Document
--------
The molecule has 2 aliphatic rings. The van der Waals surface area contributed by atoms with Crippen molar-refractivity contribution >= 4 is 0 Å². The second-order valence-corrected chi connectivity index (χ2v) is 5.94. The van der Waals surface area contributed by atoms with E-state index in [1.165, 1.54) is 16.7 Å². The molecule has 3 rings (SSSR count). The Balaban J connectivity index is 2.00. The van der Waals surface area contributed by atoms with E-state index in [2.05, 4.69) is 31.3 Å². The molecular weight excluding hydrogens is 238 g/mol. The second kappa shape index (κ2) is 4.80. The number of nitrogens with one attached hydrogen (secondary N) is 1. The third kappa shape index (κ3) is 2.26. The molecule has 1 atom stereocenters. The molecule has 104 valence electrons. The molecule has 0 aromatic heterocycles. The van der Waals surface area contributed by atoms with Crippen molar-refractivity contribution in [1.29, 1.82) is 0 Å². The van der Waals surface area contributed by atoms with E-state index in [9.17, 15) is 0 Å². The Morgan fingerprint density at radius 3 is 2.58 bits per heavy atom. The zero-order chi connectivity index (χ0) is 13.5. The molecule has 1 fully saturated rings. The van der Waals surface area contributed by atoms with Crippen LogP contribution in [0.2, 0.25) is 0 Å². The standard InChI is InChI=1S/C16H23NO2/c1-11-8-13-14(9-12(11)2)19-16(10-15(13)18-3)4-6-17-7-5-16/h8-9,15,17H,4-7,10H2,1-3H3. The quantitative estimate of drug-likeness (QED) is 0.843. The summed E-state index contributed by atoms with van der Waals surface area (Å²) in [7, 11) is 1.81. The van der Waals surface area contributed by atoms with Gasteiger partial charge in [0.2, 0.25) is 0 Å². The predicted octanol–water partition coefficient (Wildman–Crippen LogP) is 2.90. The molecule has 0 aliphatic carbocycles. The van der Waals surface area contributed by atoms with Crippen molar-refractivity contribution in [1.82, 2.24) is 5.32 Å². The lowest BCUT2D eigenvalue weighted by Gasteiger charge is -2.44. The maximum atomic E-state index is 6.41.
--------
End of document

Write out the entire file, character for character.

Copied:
The molecule has 2 aliphatic rings. The van der Waals surface area contributed by atoms with Crippen molar-refractivity contribution >= 4 is 0 Å². The second-order valence-corrected chi connectivity index (χ2v) is 5.94. The van der Waals surface area contributed by atoms with E-state index in [1.165, 1.54) is 16.7 Å². The molecule has 3 rings (SSSR count). The Balaban J connectivity index is 2.00. The van der Waals surface area contributed by atoms with E-state index in [2.05, 4.69) is 31.3 Å². The molecular weight excluding hydrogens is 238 g/mol. The second kappa shape index (κ2) is 4.80. The number of nitrogens with one attached hydrogen (secondary N) is 1. The third kappa shape index (κ3) is 2.26. The molecule has 1 atom stereocenters. The molecule has 104 valence electrons. The molecule has 0 aromatic heterocycles. The van der Waals surface area contributed by atoms with Crippen molar-refractivity contribution in [1.29, 1.82) is 0 Å². The van der Waals surface area contributed by atoms with E-state index in [9.17, 15) is 0 Å². The Morgan fingerprint density at radius 3 is 2.58 bits per heavy atom. The zero-order chi connectivity index (χ0) is 13.5. The molecule has 1 fully saturated rings. The van der Waals surface area contributed by atoms with Crippen LogP contribution in [0.2, 0.25) is 0 Å². The standard InChI is InChI=1S/C16H23NO2/c1-11-8-13-14(9-12(11)2)19-16(10-15(13)18-3)4-6-17-7-5-16/h8-9,15,17H,4-7,10H2,1-3H3. The quantitative estimate of drug-likeness (QED) is 0.843. The summed E-state index contributed by atoms with van der Waals surface area (Å²) in [7, 11) is 1.81. The van der Waals surface area contributed by atoms with Gasteiger partial charge in [0.2, 0.25) is 0 Å². The predicted octanol–water partition coefficient (Wildman–Crippen LogP) is 2.90. The molecule has 0 aliphatic carbocycles. The van der Waals surface area contributed by atoms with Crippen molar-refractivity contribution in [1.82, 2.24) is 5.32 Å². The lowest BCUT2D eigenvalue weighted by Gasteiger charge is -2.44. The maximum atomic E-state index is 6.41.